Is It Legal To Tow A Smoking Barbecue Pit Down the Road?

We can help with this question — we’re Texans.

By Leah ScarpelliOctober 20, 2015 2:08 pm

Picture your next barbecue – it’s a big one. You realize that the smoker needs to be warmed up way beforehand — and people will be hungry.

You know what you’re gonna have to do: tow that lit sucker on the open road.

But is it legal?

Lawyer David Gonzalez offers us some advice. He says it depends on whether the barbecue pit is in the back of the truck, or is being towed on a separate platform.

“It’s it in the back of the truck, is the barbecue pit part of the vehicle?” he says. “The transportation code under Section 574.605 talks a lot about emissions systems requirements. And when they use the word ‘smoke,’ it is a violation for that vehicle to emit any visible smoke for 10 seconds or longer, or visible smoke that remains suspended in the air for 10 seconds or longer before dissipating.”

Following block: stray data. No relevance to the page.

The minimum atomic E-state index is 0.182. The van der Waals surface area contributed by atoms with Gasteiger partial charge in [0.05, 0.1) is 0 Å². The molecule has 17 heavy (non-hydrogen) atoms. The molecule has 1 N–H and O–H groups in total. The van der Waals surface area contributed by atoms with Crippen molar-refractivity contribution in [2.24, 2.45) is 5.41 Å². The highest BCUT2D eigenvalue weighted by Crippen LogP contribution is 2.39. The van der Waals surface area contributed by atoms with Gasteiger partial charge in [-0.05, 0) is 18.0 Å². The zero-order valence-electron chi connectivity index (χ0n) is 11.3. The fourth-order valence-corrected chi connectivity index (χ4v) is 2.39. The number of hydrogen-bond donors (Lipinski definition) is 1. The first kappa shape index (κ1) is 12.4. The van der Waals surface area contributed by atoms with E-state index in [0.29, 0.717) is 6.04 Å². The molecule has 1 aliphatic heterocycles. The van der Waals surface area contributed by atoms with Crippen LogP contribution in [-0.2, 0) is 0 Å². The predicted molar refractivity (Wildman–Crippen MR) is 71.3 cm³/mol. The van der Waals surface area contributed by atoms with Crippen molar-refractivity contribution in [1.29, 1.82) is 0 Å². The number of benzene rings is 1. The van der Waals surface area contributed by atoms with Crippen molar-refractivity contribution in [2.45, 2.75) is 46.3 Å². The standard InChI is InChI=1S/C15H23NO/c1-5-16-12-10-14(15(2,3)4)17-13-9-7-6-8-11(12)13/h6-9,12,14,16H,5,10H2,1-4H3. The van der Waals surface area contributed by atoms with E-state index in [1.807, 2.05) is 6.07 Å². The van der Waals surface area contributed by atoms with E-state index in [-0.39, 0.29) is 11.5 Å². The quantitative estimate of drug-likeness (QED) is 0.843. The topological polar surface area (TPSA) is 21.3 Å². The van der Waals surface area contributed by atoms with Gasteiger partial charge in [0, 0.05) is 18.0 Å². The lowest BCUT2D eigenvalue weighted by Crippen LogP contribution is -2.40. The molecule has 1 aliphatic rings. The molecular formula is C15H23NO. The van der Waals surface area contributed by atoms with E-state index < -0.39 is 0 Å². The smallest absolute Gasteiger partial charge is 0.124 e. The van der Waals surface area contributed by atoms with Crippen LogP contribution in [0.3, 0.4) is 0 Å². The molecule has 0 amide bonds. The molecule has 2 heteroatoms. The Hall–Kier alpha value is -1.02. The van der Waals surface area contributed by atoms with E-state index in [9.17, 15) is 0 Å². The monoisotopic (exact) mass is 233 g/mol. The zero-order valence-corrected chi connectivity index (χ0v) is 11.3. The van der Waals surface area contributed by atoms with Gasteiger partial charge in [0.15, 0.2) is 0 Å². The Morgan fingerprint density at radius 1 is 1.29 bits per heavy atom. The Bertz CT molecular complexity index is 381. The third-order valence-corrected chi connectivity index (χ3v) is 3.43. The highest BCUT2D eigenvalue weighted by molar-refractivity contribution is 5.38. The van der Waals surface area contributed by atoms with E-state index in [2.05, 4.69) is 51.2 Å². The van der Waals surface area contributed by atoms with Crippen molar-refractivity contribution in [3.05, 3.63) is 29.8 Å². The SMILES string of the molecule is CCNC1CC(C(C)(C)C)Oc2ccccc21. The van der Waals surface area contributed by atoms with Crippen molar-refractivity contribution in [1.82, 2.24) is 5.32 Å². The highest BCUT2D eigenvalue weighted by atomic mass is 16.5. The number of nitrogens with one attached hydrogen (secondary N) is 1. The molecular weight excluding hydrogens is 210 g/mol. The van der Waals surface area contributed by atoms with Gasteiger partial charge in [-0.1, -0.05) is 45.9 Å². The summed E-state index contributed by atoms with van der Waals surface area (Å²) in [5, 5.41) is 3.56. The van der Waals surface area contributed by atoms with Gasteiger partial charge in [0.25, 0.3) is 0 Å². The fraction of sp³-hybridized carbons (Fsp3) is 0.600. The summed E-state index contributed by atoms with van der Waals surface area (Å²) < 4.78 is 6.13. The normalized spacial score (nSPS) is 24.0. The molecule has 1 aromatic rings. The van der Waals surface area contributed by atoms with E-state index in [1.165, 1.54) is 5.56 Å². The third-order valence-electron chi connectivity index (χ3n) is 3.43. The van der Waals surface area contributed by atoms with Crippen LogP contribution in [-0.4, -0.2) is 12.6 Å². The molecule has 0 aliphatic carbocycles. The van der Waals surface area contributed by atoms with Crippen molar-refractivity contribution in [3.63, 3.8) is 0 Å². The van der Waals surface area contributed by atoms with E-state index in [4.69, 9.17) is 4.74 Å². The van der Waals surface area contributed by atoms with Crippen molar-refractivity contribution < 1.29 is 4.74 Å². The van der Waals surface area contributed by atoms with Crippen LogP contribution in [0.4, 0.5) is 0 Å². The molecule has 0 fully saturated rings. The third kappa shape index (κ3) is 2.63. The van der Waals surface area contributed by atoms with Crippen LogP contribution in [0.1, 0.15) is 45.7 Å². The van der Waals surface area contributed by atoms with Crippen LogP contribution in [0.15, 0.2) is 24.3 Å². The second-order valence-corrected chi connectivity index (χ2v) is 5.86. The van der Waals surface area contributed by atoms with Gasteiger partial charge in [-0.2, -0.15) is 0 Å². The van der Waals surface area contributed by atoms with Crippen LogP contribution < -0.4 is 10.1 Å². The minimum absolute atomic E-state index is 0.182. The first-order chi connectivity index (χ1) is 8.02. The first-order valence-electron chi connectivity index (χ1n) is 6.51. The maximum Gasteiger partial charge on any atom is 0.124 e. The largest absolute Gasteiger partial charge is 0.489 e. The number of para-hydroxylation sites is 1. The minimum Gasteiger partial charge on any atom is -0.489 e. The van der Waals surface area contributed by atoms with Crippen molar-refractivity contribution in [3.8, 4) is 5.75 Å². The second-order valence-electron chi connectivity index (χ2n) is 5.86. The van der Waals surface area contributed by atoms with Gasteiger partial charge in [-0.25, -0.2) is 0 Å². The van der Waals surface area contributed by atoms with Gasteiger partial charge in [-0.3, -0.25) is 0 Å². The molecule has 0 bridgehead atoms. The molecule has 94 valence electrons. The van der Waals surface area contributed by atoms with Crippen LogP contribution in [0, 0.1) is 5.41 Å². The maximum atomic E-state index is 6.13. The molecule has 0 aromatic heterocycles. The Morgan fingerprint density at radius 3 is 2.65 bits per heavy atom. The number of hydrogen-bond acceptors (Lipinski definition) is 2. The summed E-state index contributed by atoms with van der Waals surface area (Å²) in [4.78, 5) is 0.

If one is hauling a barbecue pit, a red warning device is required to make other drivers aware of the heavy cargo. Oh, and those burning embers pose another issue.

So what’s Gonzalez’s final answer?

“While there is no specific prohibition under the Texas Transportation Code, I don’t think it’s a good idea,” Gonzalez says.

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